7. Productivity and efficiency

Time management is important, but it’s also important to do the right work at the right time so you can get more out of your day. Here are some productivity tips that might work for you:

  • Prioritize your most critical tasks so they happen first
  • Delegate wherever possible
  • Schedule when you check emails
  • Use to-do lists and project management tools

8. Teamwork

Your ability to work in a team is critical to your success, both now and in the future. Nearly all developers work as part of a team, whether alongside other engineers, marketers, operations managers, designers, or customer service representatives. When you work well with other people, you’ll be able to incorporate more skills, ideas, and perspectives, and achieve bigger things together.

9. Networking

The ability to network with other developers and professionals is a huge part of future-proofing your career. This is especially true if you work in a startup. If your startup fails, networking can help you find other opportunities you can easily move into. 

Networking can also increase your value to your current employer. Your connections can lead to valuable partnerships, better hires, new customers, and more opportunities.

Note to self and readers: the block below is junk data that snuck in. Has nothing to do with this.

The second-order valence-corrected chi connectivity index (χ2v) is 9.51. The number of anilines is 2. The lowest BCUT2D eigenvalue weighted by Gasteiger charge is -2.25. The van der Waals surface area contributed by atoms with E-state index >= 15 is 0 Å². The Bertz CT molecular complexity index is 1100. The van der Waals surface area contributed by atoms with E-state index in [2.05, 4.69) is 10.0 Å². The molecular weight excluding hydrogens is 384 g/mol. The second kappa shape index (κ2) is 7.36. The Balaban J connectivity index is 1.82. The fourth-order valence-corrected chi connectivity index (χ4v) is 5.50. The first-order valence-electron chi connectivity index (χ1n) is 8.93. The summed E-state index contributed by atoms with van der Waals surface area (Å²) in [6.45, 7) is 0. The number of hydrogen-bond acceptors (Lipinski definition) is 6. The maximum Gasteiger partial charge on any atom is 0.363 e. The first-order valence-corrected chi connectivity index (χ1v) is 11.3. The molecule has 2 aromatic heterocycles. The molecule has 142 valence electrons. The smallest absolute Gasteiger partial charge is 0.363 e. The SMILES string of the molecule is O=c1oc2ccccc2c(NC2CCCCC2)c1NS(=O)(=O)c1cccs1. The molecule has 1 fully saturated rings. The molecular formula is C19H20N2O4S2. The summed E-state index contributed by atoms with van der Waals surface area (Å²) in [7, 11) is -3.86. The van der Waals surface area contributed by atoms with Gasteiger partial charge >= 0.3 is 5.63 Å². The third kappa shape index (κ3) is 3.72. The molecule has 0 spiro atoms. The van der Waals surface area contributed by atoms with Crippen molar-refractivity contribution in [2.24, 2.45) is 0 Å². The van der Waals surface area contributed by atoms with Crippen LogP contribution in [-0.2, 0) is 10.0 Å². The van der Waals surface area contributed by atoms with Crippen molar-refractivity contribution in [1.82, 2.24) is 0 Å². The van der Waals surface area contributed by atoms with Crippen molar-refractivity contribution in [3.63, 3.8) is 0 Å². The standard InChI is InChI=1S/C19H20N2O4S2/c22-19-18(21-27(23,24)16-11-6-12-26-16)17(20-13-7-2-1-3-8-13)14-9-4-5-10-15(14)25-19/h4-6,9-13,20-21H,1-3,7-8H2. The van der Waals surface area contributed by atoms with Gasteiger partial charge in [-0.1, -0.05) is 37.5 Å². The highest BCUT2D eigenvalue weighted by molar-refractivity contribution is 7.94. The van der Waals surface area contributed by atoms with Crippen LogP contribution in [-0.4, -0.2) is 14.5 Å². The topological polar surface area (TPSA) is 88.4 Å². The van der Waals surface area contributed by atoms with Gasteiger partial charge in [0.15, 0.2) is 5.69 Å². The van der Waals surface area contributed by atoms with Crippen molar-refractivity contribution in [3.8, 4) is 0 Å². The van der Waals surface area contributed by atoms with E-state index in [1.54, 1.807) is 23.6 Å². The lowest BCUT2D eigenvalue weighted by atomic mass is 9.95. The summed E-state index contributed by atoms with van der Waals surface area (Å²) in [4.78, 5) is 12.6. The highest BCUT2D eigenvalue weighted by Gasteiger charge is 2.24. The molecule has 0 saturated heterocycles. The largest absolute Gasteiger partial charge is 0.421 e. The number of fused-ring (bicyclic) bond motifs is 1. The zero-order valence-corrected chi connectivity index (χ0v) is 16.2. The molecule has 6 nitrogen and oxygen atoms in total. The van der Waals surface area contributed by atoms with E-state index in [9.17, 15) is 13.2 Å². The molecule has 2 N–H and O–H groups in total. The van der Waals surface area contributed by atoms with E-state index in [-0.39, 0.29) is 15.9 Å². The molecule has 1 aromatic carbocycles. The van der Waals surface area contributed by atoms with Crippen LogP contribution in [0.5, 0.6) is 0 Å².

10. Big picture thinking

The best software developers can zoom in on the details and fix their code... but also zoom out and see the big picture. They know:

  • The goals and strategies behind the work
  • How it will impact the business/employer
  • How it will impact the user/audience

When you understand the big picture, you can talk to your colleagues about the “why” and help them feel motivated to do the work. You can also add value to your management team with new ideas that help them achieve their goals and build a better product for users.

11. Willingness to learn

The best way to future-proof your career and stay relevant in an ever-changing environment is to be willing to learn. That doesn’t just mean following technology blogs, listening to podcasts, and reading books. There’s more to it than learning the latest languages and frameworks. 

It means that if someone wants to show you a better way to do things, let them – and even seek out the advice of other developers. Be open to doing things differently, because you might be able to save time, find a new tool, or change the way you work for the better.

12. Empathy

If you can learn a simple trick, Scout, you’ll get along a lot better with all kinds of folks. You never really understand a person until you consider things from his point of view, until you climb inside of his skin and walk around in it.

Atticus Finch in To Kill A Mockingbird by Harper Lee